Characterization of selected Zambian rice (ORYZA SATIVA) accessions using simple sequence repeat markers
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The study was undertaken to assess the genetic diversity among some selected Zambian rice (Oryza sativa L.) accessions using Simple Sequence Repeat (SSR) molecular markers. There appears to be little or no information on the genetic or agronomic traits of the locally grown rice crop in Zambia. Information on the accessions that have been released as well as characteristics such as their responses to biotic factors such as fungal and bacterial pathogens or abiotic factors such as water stress is not available. A systematic rice seed system or breeding program appears to be non-existent. The aim of the study was to analyze the genetic diversity of selected rice accessions grown in various regions of Zambia. Thirty accessions were selected for genetic diversity analysis using ten simple sequence repeat molecular markers; RM5, RM168, RM7, RM13, RM225, RM452, RM211, RM205, RM413, and RM463. These were amplified by polymerase chain reaction (PCR) and analyzed by 1% agarose gel electrophoresis. Most of the primers showed distinct polymorphisms among the accessions studied, indicating the robust nature of microsatellites in revealing polymorphism. Great relatedness within and among accessions. Only RM 225 produced two to three bands in the accessions with the rest producing a single band was observed; with most of them appearing as single alleles, a single band averaging between 79-200 bp. Cluster analysis via a dendrogram revealed that most of the accessions were closely related and clustered into two major groups designated A and B. Only one accession (ZM8321) appeared to be distinct and distantly related to all the other 29 accessions. Cluster B contained the rest of the 29 accessions which were subdivided into 8 sub-clusters. Of the 29, accessions ZM8295 from Samfya District and ZM8313 from Kaputa District showed 100% similarity meaning that they are in fact the same accession. The results of the molecular characterization may provide a useful foundation for genetic improvement of rice as it creates baseline information to the rice germplasm to broaden the genetic base of cultivated rice in some parts of Zambia.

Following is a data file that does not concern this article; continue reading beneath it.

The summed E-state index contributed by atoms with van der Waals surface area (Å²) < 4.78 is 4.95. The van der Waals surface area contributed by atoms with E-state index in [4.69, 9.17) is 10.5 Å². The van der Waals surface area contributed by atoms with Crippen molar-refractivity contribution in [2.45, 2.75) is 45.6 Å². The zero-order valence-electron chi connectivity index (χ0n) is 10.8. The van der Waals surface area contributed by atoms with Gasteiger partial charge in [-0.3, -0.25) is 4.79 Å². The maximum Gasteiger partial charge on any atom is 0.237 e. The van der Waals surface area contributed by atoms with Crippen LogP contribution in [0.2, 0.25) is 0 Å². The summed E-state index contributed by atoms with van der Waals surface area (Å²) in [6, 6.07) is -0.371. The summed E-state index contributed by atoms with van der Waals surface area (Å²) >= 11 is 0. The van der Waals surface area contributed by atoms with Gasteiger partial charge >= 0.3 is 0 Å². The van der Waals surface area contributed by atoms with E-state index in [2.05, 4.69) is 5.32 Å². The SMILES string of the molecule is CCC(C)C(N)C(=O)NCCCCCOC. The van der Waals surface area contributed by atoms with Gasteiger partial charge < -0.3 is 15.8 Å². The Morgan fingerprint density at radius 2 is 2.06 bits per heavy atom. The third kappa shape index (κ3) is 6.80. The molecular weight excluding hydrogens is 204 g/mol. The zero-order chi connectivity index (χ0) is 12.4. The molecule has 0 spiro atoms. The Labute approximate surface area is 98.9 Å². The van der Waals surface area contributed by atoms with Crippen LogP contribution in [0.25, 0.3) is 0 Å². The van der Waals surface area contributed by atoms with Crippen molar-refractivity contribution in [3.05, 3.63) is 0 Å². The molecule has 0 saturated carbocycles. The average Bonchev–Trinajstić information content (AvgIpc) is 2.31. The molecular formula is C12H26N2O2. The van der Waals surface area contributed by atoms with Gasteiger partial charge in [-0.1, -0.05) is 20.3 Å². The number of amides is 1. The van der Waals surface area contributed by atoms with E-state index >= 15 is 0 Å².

University of Zambia
- Natural Sciences